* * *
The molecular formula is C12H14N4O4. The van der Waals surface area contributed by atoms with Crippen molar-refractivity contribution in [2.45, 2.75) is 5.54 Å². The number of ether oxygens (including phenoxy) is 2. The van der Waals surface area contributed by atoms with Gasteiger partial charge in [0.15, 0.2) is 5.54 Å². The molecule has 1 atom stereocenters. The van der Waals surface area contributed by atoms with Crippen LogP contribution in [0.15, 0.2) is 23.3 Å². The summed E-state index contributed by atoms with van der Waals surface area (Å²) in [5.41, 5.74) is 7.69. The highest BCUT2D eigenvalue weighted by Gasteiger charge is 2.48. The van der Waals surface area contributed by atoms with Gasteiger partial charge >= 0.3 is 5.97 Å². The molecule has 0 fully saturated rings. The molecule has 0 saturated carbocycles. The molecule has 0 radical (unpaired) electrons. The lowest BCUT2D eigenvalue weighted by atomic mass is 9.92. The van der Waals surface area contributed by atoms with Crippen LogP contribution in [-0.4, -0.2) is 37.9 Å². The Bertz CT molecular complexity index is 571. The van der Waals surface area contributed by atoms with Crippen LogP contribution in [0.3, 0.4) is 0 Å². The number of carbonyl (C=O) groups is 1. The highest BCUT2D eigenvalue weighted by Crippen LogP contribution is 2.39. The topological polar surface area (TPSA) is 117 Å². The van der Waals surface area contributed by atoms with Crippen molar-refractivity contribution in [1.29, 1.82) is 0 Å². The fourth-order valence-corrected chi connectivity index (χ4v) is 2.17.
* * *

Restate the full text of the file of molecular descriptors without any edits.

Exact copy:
The molecular formula is C12H14N4O4. The van der Waals surface area contributed by atoms with Crippen molar-refractivity contribution in [2.45, 2.75) is 5.54 Å². The number of ether oxygens (including phenoxy) is 2. The van der Waals surface area contributed by atoms with Gasteiger partial charge in [0.15, 0.2) is 5.54 Å². The molecule has 1 atom stereocenters. The van der Waals surface area contributed by atoms with Crippen LogP contribution in [0.15, 0.2) is 23.3 Å². The summed E-state index contributed by atoms with van der Waals surface area (Å²) in [5.41, 5.74) is 7.69. The highest BCUT2D eigenvalue weighted by Gasteiger charge is 2.48. The van der Waals surface area contributed by atoms with Gasteiger partial charge >= 0.3 is 5.97 Å². The molecule has 0 fully saturated rings. The molecule has 0 saturated carbocycles. The molecule has 0 radical (unpaired) electrons. The lowest BCUT2D eigenvalue weighted by atomic mass is 9.92. The van der Waals surface area contributed by atoms with Crippen LogP contribution in [-0.4, -0.2) is 37.9 Å². The Bertz CT molecular complexity index is 571. The van der Waals surface area contributed by atoms with Crippen LogP contribution in [0.3, 0.4) is 0 Å². The number of carbonyl (C=O) groups is 1. The highest BCUT2D eigenvalue weighted by Crippen LogP contribution is 2.39. The topological polar surface area (TPSA) is 117 Å². The van der Waals surface area contributed by atoms with Crippen molar-refractivity contribution in [1.29, 1.82) is 0 Å². The fourth-order valence-corrected chi connectivity index (χ4v) is 2.17.